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Continuous Monitoring - Part I

Continuous monitoring has become a major focus area in cybersecurity. From customers to experts to standards bodies, they claim that continuous monitoring will vastly improve the security of our networks and critical infrastructure.

 

So what is it?!

 

We can provide a simple explanation by using a physical security example. Let’s suppose that you want to protect the perimeter of your building or compound, but you only have single-shot cameras to monitor who’s going in and out. You set them up to take photographs every 15 minutes, and you analyze them at the end of the day to look for breaches or irregularities. Of course, you miss a lot of activity!

 

To start implementing continuous monitoring in our example, you swap out the single-shot cameras for video cameras. Now you have a continuous view, in real time, of what’s occurring in and around your physical enterprise. You have all the information you need to secure your compound, but do you have the resources to monitor and analyze the information in real time?

 

That’s the same issue with monitoring the security of cyberspace, except the amount of information you collected can be significantly greater. A typical enterprise can collect logs and events from firewalls, routers, servers, PCs, and more.  You can also include physical security data – video, badge machines, motion detectors, etc. In addition, you have to know, and continually update, your asset inventory – both hardware and software. Based on that inventory, the next step is to evaluate the configuration of each asset to ensure it complies to secure configuration standards and guidelines. That inventory also needs to be continually scanned against known vulnerabilities and threats. Vulnerabilities can be based on the asset configuration or the network upon which it resides. As you can see, continuous monitoring is a complex process with a lot of moving parts – and that’s just deploying a basic capability! The eventual goals of developing this capability are to:

  • Put in place a better (defined, repeatable) process for detecting and remediating security issues
  • Create a way to score an organization’s security risk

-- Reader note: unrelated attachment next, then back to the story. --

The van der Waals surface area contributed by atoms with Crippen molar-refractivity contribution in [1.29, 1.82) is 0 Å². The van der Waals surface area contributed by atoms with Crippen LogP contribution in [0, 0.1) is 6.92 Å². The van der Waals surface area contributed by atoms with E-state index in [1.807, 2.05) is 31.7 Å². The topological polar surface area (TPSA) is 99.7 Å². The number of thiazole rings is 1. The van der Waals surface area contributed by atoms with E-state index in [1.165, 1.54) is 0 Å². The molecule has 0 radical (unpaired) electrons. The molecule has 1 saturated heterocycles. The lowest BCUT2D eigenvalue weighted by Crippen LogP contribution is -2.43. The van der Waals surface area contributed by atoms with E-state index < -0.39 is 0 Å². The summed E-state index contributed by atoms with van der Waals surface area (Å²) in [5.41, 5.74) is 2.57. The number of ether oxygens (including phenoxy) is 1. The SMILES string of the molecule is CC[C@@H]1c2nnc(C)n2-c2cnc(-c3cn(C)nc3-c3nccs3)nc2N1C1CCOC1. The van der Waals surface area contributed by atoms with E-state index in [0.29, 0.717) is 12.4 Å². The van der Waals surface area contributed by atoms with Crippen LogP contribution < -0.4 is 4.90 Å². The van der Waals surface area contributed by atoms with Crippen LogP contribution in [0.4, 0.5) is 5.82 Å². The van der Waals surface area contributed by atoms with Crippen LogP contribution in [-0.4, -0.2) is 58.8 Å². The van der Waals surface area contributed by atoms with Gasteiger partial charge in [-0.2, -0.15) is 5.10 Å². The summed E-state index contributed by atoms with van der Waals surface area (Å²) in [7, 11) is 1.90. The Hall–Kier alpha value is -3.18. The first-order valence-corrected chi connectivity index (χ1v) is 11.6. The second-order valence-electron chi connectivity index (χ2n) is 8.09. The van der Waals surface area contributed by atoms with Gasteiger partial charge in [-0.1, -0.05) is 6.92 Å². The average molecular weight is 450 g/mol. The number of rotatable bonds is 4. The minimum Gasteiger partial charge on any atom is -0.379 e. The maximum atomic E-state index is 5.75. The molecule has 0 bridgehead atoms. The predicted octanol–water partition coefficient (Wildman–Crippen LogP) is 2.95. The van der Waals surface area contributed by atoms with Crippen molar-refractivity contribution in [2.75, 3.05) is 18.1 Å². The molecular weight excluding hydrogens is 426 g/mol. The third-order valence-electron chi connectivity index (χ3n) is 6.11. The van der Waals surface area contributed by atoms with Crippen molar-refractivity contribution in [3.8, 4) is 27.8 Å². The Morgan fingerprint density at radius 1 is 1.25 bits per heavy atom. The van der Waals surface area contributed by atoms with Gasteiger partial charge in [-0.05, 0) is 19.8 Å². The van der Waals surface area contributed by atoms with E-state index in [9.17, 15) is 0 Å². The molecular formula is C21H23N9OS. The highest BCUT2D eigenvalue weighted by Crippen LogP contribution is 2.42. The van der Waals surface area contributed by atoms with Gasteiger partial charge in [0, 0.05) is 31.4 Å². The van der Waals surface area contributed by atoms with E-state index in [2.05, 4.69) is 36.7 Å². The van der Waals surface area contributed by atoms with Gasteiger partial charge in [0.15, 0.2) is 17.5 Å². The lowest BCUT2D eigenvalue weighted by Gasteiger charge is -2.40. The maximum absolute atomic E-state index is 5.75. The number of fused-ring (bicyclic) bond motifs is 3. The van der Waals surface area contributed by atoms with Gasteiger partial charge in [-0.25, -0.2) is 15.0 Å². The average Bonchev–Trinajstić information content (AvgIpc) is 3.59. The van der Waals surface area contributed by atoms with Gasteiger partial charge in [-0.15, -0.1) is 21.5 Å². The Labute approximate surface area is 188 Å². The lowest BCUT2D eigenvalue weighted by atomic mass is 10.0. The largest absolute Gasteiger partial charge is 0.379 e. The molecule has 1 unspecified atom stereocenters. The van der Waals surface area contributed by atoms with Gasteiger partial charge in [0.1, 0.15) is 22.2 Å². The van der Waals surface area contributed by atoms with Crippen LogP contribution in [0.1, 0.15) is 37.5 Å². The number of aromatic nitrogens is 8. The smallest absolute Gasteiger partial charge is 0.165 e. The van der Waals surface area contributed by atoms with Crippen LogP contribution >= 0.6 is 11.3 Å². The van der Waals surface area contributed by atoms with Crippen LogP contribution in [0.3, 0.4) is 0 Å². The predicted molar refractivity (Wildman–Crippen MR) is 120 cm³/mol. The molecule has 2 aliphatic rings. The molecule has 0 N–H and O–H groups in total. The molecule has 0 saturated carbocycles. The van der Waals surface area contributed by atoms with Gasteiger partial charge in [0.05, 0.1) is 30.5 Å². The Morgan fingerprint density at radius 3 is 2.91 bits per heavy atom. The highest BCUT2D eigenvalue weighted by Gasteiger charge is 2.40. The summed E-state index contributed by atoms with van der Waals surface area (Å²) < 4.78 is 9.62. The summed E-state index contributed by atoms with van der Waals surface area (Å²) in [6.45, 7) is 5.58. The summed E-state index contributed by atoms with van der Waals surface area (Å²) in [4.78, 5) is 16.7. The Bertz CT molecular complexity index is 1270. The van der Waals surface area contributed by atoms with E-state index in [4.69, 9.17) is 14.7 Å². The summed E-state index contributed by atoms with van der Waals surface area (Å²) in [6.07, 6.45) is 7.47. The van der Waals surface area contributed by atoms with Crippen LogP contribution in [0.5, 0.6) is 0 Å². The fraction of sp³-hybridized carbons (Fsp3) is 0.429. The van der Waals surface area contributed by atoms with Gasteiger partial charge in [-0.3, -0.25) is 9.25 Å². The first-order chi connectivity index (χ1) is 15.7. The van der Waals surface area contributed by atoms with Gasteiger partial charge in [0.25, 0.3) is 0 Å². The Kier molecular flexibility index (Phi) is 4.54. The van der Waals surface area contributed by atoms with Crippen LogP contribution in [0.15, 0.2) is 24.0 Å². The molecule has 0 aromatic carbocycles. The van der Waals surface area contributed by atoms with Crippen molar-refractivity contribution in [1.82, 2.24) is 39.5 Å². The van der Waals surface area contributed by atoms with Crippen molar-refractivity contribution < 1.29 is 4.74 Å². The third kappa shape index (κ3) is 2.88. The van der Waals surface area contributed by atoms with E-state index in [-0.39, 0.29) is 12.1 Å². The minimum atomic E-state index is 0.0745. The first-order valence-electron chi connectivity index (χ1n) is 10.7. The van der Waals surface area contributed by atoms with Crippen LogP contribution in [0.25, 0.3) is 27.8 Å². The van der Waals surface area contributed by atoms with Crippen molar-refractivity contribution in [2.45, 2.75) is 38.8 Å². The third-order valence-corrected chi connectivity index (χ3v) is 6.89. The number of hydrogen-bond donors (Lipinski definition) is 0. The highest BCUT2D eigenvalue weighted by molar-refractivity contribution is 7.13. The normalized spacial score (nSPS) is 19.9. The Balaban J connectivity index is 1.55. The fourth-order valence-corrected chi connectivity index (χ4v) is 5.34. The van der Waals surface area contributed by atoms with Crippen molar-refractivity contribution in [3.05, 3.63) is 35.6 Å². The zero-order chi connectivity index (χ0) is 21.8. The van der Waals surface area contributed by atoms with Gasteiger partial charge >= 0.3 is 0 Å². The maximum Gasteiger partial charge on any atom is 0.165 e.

• Leverage the insight gained to institute a process of continual improvement towards a more secure enterprise

Regardless of the size of an enterprise, collecting and analyzing this information is daunting. You must first determine what sensors (products) you have and what data are you collecting. There are a wide variety of products in the market that perform the functions described above. HP has a set of products that can provide the core functionality: Enterprise Service Management suite (uCMDB and related products), ArcSight, EnterpriseView, TippingPoint, and Fortify/WebInspect. Other functions and capabilities are provided by third party products. The heavy lifting for continuous monitoring is in the integration of the products and information into a stable infrastructure that ensures the continuous flow of data and analysis that represents the overall security posture of an organization. The Cybersecurity Solutions Group (CSG) Engineering & Architecture team is currently performing the integration of the proposed DHS continuous monitoring solution in the CSG eLab.

 

In following blog posts, I’ll delve into the other functional areas that define a full continuous monitoring solution and how that aligns with a comprehensive enterprise security reference architecture.

Comments
Gerben | ‎04-15-2014 10:36 PM

Great intro and very passionate around this topic. You mention " Other functions and capabilities are provided by third party products" - I would like to point out that core functionalities are also provided by HP Solutions such as our Data Center Automation tools - think in this case on not just providing compliance date, but also enforcing compliance leveraging target state management. Further more there is the data analytics components provided by vertics.

As Continuous Monitoring addresses the full services lifecycle starting at capturing the non functional requirements (which security provides) the ALM suite of tools would in conjunction manage these requirements in the development and test phase of a new or modified service.

Commercial customers are now embracing the idea of CDM and I agree; knowing what you have (Asset and Services Discovery and UCMDB) are a good first step to start enriching the SOC with, making tools such as ArcSight more content aware, but also finding potential IP ranges and assets which are currently not under security controls! (yikes)

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Manage cyber engineering & architecture team developing security services, security reference architectures, big data security, mobility, cl...


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